Niki Tsongas ran away with an easy win last night over Republican challenger Jon Golnik in her first contested re-election to Congress.
Tsongas took the Fifth Congressional District by more than 25,000 votes, winning big in Lawrence, Haverhill and Lowell and pulling out closely contested races in Andover and Methuen.
The Lowell Democrat held a 55 to 42 percent advantage over Golnik late last night with just over 90 percent of precincts reporting.
Independent Dale Brown of Chelmsford finished with 2 percent and independent Bob Clark of Berlin with 1 percent.
"I want to thank you for your confidence in me and for giving me the privilege of representing you in Congress once again," Tsongas told about 100 supporters last night in downtown Lowell. "I want you all to know that I will not let you down."
Tsongas said last night that her priority will remain job creation.
"To all of those who are unemployed or underemployed or desperately trying to hold on to jobs while big corporations ship them overseas, I pledge to you that there will be no more urgent priority than to create the jobs that will get our economy back on track and get you back to work," she said. "And I will not stand by while the jobs we need are shipped abroad. I will stand with you."
In January, Republican Scott Brown won 20 of 29 communities in the Fifth District during his historic run to the U.S. Senate.
But last night, Tsongas was victorious in at least 19 Fifth District cities and towns. She was also one of nine incumbent Democrats among the Massachusetts Congressional delegation to win re-election last night.
But, Tsongas will return to Washington as a member of the minority party, after the Democrats lost control of the House to the GOP.
Tsongas said bipartisanship is something she has already embraced as a lawmaker.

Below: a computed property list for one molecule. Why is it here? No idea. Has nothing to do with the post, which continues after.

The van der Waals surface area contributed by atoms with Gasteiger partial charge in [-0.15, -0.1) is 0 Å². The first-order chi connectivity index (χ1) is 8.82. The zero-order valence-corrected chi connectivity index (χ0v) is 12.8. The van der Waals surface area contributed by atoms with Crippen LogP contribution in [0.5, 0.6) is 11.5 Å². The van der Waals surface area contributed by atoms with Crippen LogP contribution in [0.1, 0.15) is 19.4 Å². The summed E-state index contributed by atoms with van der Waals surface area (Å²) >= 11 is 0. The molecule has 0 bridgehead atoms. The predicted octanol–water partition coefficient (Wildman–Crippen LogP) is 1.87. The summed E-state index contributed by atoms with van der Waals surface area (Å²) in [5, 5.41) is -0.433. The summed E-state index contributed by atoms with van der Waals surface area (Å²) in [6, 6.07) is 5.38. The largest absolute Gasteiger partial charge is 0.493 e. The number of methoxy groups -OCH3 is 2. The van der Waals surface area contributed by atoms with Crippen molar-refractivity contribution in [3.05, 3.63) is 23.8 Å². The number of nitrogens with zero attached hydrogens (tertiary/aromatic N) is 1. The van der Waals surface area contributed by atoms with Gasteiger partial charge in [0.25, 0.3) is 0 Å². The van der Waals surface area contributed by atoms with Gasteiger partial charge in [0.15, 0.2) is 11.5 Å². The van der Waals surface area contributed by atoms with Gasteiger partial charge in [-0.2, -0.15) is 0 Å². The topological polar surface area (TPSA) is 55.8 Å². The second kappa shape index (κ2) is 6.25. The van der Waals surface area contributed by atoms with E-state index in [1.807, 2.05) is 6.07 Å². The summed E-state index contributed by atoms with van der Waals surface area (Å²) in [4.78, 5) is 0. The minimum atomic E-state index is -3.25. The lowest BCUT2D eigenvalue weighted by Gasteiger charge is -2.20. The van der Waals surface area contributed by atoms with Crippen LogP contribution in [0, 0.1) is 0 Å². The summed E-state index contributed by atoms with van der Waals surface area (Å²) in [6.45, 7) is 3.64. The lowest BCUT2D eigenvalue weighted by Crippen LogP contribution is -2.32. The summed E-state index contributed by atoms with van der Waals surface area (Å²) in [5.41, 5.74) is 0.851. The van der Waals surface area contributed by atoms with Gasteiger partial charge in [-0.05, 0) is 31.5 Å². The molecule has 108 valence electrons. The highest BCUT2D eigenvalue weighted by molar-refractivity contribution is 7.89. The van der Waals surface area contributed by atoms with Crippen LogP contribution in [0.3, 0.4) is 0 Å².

"We always sought out support across the aisle," Tsongas said. "I did that even though we had the majority."
Tsongas was first elected to Congress in October 2007, when she fended off Republican Jim Ogonowski in a special election to succeed Marty Meehan who resigned to become chancellor of UMass-Lowell. She ran unopposed in 2008.
Her support of health care reform was what won her the support of Andover resident Ben Kellman, 63, a middle school wood shop teacher.
"I'm with her on it," said Kellman. "It was time for change and it's a step in the right direction."
Bob Beaudoin, a 61-year-old clinical social worker from Methuen, said he voted for Tsongas simply because he didn't want to see Golnik elected to Congress.
"I'm not fond of her, but I'm less fond of Golnik," said Beaudoin. "He's just too far to the right. He's just not in touch with people's needs."
Golnik, a small business owner from Carlisle, attempted to ride a conservative wave on the heels of Brown's victory earlier this year.
But he, like all Republican congressional challengers in the state, fell short.
"We ran a good race, a race we can all be proud of," said Golnik from his election night event at a Billerica hotel. "We ran an inclusive race. We didn't concede any towns ... I don't know what I'd do differently."
Golnik acknowledged the tremendous fundraising advantage Tsongas held.
"I promised I'd take our voices down to Washington," said Golnik. "We need to keep fighting to keep our voices heard. That's how we can make some change."
Change was exactly why Methuen resident Marianne Zappala voted for Golnik.
"We need a change," said the 53-year-old food service director.
Richard Fitzgerald, 61, of Andover, voted for Golnik because he believes lower taxes will ultimately boost the economy.
"I'm tired of taxes," said Fitzgerald. "I'm tired of growing government and I think the Republican candidates are people that will cut government spending, cut government waste, and lower taxes, hopefully."
Staff writer Ross Marrinson contributed to this report.